In the 1990s, Dracula’s Widow was a late night HBO mainstay and it still has a cult following.  I could sit here and count out all the ways that Dracula’s Widow does not make any sense but I’ve got a deadline.  For all of this low-budget movie’s flaws, Dracula’s Widow is saved by the sexy presence of Sylvia Kristel and the atmosphere that can only be provided by neon lighting and a fog machine.  Josef Sommer’s hard-boiled narration, in which he refers to Los Angeles as being Tinsel Town, is another highlight.  As for Lenny von Dohlen, his performance as Raymond feels like a dry run for his turn as Harold Smith.

Dracula’s Widow was the directorial debut by Christopher Coppola, whose uncle Francis would later make Bram Stoker’s Dracula and whose brother, Nicolas Cage, ate a cockroach while making Vampire’s Kiss.

Embracing the Melodrama Part II #75: Witness (dir by Peter Weir)

Witness_movieLast night, I was lucky enough to watch Witness, a best picture nominee from 1985.

Taking place in Pennsylvania, Witness tells the story of what happens when an Amish widow named Rachel (Kelly McGillis) and her 8 year-old son Samuel (Lukas Haas) decide to take a trip to visit Rachel’s sister.  Traveling on an Amtrak train, Samuel is amazed by his first view of the world outside of the close-knit and insular Amish society.  However, Samuel’s excitement soon turns to horror when they arrive in Philadelphia and he witnesses a man being brutally murdered.

Detective John Book (Harrison Ford, who received his first and, to date, only Oscar nomination for this film) is assigned to the case and arranges for Rachel and Samuel to stay with his sister.  John soon discovers that the murder was committed by two crooked cops, McFee (Danny Glover, who is pure evil in this film) and Ferguson (Angus MacInnes).  John goes to his superior officer, Chief Schaefer (Josef Sommer) with his evidence.  Soon after, McFee attempts to kill and seriously wounds John.  John realizes that Schaefer must be corrupt as well.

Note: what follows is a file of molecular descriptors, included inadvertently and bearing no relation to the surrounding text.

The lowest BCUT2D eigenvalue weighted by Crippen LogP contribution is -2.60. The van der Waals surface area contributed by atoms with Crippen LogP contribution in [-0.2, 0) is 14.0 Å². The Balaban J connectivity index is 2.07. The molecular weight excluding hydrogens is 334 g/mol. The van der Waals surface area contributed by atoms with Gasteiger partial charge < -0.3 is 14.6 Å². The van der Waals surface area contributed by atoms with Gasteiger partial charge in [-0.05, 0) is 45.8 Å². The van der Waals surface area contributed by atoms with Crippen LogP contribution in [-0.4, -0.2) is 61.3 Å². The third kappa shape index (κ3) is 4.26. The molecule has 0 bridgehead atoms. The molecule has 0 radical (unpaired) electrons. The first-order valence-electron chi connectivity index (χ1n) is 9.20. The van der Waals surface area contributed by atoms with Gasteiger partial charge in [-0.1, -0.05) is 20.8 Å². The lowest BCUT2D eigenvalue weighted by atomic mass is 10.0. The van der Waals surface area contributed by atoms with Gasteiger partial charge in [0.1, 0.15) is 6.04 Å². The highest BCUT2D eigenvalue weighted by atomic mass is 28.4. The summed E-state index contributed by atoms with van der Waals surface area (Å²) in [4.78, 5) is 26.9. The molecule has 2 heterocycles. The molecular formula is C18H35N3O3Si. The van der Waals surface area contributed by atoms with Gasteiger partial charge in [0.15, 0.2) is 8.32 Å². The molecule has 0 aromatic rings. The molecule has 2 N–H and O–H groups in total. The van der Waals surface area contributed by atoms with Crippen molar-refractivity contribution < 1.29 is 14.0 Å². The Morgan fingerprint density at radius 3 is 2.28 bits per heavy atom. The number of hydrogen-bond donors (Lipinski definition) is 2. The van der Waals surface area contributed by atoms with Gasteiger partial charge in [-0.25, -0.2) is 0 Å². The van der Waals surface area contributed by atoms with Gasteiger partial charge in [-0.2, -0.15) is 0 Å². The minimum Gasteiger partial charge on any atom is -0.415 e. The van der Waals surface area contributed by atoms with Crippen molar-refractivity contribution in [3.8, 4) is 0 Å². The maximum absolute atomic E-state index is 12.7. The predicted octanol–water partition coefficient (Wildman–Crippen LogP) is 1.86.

Book manages to drive Rachel and Samuel back to their farm in Lancaster County but, after dropping them off, he passes out from blood loss.  Knowing that sending John to the hospital would reveal Rachel and Samuel’s location to Schaefer, Rachel’s father (Jan Rubes) reluctantly allows John to stay at the farm.

And so, while McFee, Ferguson, and Schaefer search for him, John temporarily pretends to be Amish.  He works in the fields.  He helps to build a barn.  He becomes something of a surrogate father to Samuel and he begins a forbidden flirtation with Rachel.

He also goes to town, where he watches as an idiotic local bullies the Amish, knowing that their religion forbids them from fighting back.  John responds by punching a bully, upsetting both the Amish and the a local store owner who yells that this will be terrible for the tourism.  In many ways, the scene is played for laughs and applause but there’s a very serious subtext here, as it would appear that the area’s main appeal to tourists is that you can humiliate the Amish without having to worry about any sort of retaliation.

While we, as viewers, definitely get some satisfaction from seeing John punch that jackass, it also allows Schaefer to discover where he and Rachel are hiding.  One morning, McFee, Ferguson, and Schaefer pull up outside the farm.  They get out of their car and, as the sun rises and with beautiful green fields on either side of them, the three men hold up their shotguns and start to walk down the road….

Witness may technically be a cop film but it’s actually so much more.  It’s a character study of a deeply cynical man who finds himself changed by simple and innocent surroundings.  It’s a love story, with Ford and McGillis illuminating the screen with their chemistry.  It’s a celebration of community, with the harshness of Philadelphia being contrasted with life among the Amish.  It’s a film full of beautiful images and it also features an excellent performance from Harrison Ford.

It’s a good film.  I’m glad that I witnessed Witness.